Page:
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Amandola, Abbey of Saints Rufinus and Vitalis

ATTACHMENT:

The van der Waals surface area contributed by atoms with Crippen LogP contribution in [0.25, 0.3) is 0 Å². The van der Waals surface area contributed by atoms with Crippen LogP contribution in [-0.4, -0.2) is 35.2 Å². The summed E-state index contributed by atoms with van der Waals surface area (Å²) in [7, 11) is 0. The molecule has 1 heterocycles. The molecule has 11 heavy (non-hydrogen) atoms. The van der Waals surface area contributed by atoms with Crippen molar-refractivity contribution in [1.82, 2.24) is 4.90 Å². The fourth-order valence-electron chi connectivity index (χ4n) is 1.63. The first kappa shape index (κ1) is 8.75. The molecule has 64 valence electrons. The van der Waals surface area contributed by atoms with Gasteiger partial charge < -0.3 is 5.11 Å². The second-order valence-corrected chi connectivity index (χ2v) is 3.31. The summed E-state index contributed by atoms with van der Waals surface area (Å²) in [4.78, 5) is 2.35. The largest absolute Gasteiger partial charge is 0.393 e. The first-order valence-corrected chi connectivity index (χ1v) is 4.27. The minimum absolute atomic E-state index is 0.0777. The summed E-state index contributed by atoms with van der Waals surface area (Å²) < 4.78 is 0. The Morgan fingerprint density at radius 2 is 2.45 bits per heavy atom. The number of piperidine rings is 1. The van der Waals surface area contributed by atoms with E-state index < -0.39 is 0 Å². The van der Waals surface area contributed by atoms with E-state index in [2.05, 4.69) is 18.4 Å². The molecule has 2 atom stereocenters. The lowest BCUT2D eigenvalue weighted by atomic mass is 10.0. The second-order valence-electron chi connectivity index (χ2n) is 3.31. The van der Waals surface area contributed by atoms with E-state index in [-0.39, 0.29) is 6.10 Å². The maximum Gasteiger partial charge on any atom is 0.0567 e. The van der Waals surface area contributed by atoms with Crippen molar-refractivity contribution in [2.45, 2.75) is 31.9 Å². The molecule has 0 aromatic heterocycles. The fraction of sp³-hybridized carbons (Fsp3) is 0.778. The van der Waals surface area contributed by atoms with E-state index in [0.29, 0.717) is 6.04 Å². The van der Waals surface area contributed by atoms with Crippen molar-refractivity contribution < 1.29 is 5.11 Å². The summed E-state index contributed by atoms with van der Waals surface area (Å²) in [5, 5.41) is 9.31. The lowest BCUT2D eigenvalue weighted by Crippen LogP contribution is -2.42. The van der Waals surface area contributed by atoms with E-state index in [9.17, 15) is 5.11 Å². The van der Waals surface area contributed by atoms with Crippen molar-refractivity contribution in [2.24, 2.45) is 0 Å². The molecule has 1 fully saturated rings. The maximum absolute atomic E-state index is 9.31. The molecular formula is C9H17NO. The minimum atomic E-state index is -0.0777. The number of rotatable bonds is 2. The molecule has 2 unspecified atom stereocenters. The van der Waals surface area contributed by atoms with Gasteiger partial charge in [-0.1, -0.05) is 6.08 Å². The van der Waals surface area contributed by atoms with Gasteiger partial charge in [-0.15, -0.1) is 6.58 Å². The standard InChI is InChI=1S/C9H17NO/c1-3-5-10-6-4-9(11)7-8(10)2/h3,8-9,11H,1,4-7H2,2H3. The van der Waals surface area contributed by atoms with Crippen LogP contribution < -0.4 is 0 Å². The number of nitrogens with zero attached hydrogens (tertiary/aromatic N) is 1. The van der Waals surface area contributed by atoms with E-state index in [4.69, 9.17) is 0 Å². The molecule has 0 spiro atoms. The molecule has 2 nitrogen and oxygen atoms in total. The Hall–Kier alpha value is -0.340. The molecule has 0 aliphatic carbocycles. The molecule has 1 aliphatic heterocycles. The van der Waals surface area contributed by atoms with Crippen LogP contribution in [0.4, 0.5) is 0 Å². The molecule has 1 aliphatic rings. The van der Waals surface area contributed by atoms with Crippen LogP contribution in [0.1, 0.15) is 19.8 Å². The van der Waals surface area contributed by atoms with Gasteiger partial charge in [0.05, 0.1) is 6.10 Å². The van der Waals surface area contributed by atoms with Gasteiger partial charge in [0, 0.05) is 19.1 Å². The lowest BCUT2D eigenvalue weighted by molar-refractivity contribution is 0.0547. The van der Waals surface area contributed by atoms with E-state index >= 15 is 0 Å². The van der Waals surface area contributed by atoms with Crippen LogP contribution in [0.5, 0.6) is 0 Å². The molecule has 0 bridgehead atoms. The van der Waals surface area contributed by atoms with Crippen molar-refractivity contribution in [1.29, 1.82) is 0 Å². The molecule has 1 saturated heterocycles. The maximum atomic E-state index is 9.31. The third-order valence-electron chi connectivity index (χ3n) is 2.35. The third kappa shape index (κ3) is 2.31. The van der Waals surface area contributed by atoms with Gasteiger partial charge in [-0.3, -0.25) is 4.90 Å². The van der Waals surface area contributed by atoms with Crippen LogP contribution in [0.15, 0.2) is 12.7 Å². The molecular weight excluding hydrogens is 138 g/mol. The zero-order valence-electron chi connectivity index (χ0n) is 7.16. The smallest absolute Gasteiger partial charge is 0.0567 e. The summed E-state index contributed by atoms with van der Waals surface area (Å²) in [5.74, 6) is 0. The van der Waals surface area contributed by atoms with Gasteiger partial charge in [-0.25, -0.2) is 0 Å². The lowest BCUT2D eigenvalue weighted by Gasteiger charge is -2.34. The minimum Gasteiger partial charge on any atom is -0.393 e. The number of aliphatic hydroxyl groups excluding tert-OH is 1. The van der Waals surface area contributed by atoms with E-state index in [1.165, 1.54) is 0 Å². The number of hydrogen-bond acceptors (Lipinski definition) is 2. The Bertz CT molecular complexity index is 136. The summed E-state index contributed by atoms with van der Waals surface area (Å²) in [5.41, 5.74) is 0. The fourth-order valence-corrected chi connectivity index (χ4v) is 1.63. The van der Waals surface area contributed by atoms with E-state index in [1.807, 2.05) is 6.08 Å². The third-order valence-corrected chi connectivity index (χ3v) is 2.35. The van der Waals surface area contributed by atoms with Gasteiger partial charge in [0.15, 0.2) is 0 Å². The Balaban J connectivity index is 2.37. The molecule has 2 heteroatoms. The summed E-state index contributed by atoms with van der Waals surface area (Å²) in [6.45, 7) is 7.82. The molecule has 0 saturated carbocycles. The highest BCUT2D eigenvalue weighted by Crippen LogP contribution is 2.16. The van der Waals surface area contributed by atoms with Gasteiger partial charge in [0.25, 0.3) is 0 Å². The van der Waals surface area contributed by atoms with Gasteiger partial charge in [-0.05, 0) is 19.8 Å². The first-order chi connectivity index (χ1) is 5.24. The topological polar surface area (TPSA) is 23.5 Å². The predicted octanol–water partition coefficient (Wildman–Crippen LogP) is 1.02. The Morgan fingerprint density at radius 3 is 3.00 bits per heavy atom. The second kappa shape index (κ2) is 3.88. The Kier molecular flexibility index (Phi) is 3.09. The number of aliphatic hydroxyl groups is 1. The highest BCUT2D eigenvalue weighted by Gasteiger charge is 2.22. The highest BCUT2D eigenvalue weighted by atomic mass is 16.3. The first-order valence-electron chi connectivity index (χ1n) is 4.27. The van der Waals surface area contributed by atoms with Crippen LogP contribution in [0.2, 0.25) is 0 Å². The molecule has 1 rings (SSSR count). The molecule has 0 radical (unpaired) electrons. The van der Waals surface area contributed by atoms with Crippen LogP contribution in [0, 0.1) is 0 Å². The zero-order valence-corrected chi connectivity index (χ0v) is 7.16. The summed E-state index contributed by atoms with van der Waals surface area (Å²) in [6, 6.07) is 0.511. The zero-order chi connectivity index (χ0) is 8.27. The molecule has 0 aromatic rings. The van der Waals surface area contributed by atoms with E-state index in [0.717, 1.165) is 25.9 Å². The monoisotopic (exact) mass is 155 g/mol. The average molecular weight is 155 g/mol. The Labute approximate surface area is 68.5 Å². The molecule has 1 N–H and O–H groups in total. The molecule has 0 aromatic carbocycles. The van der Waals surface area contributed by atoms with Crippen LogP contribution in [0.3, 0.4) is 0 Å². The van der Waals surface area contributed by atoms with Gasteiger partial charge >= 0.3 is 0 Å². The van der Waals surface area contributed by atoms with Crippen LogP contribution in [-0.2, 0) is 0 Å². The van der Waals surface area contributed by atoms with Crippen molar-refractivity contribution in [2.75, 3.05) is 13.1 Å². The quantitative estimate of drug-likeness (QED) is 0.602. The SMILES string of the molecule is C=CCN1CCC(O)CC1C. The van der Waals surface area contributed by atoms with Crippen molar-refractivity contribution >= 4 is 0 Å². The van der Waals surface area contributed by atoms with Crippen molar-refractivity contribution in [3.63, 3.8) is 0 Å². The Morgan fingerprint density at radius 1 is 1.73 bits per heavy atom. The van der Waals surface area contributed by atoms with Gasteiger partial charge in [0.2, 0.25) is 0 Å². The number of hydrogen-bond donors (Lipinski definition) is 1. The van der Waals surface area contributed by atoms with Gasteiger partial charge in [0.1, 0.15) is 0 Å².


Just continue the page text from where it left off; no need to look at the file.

Along the Faleriense provincial road, at about seven kilometres from the town of Amandola, stands the Abbey of Saints Rufinus and Vitalis, which was built around the second half of the 11th century by order of the Bishop of Fermo and of the feudal lords of Smerillo and Monte Pasillo. The presence of a hypogeum, to which access is gained through an opening in the crypt, has led to the presumption that the zone was the site of an earlier settlement, datable perhaps to around the 6th century. This is a cave dug into the sandstone with a fascinating late imperial group of paintings, in which the characters depicted recall the mosaic figures present in a number of churches in Thessaloniki and Ravenna. Its original use has not yet been ascertained, but some believe it was a pagan temple, others that it was a spa using the nearby sulphur spring, others again instead maintain that it was a paleochristian burial chamber. The abbey, which was built above the hypogeum, has an extremely simple faēade, decorated only by the portal framed by two buttresses which features a double archivolt. While the corpulent bell tower, built between 1504 and 1517, is marked by sober double-lancet windows, the apse crowned by a double saw-toothed cornice, is broken up harmoniously by pilasters and single-lancet windows. Crossing the threshold we find ourselves in a space covered by trusses and divided into three naves, the walls of which are decorated by a series of frescoes all datable to around the 15th century. The presbytery is elevated with respect to the rest of the floor owing to the crypt beneath, which is entered via two stairs located at the end of the side naves. This room, which is divided into five cross-vaulted naves, is pervaded by a mystical silence which encourages us to observe with deference the dry paintings decorating the walls and the relics of Saint Rufinus conserved under the altar.